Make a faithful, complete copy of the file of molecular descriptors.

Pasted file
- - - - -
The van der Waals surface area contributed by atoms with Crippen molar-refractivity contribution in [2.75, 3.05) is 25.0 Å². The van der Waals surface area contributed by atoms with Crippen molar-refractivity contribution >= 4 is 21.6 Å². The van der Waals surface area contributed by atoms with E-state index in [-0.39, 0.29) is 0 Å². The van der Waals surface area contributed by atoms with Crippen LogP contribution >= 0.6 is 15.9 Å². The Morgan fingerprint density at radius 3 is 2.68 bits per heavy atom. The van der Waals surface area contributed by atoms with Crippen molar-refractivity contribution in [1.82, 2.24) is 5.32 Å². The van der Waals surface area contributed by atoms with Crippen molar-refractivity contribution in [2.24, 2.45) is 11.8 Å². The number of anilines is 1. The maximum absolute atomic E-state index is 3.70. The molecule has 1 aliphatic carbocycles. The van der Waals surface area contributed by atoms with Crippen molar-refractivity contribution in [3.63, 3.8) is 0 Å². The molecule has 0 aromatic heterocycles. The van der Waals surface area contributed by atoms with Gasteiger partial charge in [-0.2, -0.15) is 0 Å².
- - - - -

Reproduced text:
The van der Waals surface area contributed by atoms with Crippen molar-refractivity contribution in [2.75, 3.05) is 25.0 Å². The van der Waals surface area contributed by atoms with Crippen molar-refractivity contribution >= 4 is 21.6 Å². The van der Waals surface area contributed by atoms with E-state index in [-0.39, 0.29) is 0 Å². The van der Waals surface area contributed by atoms with Crippen LogP contribution >= 0.6 is 15.9 Å². The Morgan fingerprint density at radius 3 is 2.68 bits per heavy atom. The van der Waals surface area contributed by atoms with Crippen molar-refractivity contribution in [1.82, 2.24) is 5.32 Å². The van der Waals surface area contributed by atoms with Crippen molar-refractivity contribution in [2.24, 2.45) is 11.8 Å². The number of anilines is 1. The maximum absolute atomic E-state index is 3.70. The molecule has 1 aliphatic carbocycles. The van der Waals surface area contributed by atoms with Crippen molar-refractivity contribution in [3.63, 3.8) is 0 Å². The molecule has 0 aromatic heterocycles. The van der Waals surface area contributed by atoms with Gasteiger partial charge in [-0.2, -0.15) is 0 Å².